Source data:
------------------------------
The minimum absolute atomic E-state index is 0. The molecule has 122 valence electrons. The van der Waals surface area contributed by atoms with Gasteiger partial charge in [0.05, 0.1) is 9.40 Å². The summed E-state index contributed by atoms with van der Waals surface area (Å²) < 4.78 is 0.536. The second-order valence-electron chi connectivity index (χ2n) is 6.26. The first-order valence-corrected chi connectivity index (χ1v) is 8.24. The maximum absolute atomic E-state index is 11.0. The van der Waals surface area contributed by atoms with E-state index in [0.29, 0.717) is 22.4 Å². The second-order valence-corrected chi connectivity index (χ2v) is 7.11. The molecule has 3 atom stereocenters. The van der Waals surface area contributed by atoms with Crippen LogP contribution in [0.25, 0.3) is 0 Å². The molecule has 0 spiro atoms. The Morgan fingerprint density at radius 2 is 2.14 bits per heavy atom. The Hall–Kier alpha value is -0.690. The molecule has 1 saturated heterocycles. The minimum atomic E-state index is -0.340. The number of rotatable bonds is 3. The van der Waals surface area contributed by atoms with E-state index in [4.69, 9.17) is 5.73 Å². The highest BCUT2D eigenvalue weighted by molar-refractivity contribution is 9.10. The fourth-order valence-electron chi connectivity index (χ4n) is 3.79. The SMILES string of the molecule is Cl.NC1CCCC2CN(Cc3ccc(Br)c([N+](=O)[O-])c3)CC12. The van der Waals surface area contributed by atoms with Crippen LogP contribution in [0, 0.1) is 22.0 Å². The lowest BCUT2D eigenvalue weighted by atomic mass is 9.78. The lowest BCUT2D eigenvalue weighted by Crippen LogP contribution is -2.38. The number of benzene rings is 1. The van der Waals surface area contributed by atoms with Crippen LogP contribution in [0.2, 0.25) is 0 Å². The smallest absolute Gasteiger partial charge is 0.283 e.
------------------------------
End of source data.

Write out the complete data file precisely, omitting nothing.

The minimum absolute atomic E-state index is 0. The molecule has 122 valence electrons. The van der Waals surface area contributed by atoms with Gasteiger partial charge in [0.05, 0.1) is 9.40 Å². The summed E-state index contributed by atoms with van der Waals surface area (Å²) < 4.78 is 0.536. The second-order valence-electron chi connectivity index (χ2n) is 6.26. The first-order valence-corrected chi connectivity index (χ1v) is 8.24. The maximum absolute atomic E-state index is 11.0. The van der Waals surface area contributed by atoms with E-state index in [0.29, 0.717) is 22.4 Å². The second-order valence-corrected chi connectivity index (χ2v) is 7.11. The molecule has 3 atom stereocenters. The van der Waals surface area contributed by atoms with Crippen LogP contribution in [0.25, 0.3) is 0 Å². The molecule has 0 spiro atoms. The Morgan fingerprint density at radius 2 is 2.14 bits per heavy atom. The Hall–Kier alpha value is -0.690. The molecule has 1 saturated heterocycles. The minimum atomic E-state index is -0.340. The number of rotatable bonds is 3. The van der Waals surface area contributed by atoms with E-state index in [4.69, 9.17) is 5.73 Å². The highest BCUT2D eigenvalue weighted by molar-refractivity contribution is 9.10. The fourth-order valence-electron chi connectivity index (χ4n) is 3.79. The SMILES string of the molecule is Cl.NC1CCCC2CN(Cc3ccc(Br)c([N+](=O)[O-])c3)CC12. The van der Waals surface area contributed by atoms with Crippen LogP contribution in [0, 0.1) is 22.0 Å². The lowest BCUT2D eigenvalue weighted by atomic mass is 9.78. The lowest BCUT2D eigenvalue weighted by Crippen LogP contribution is -2.38. The number of benzene rings is 1. The van der Waals surface area contributed by atoms with Crippen LogP contribution in [0.2, 0.25) is 0 Å². The smallest absolute Gasteiger partial charge is 0.283 e.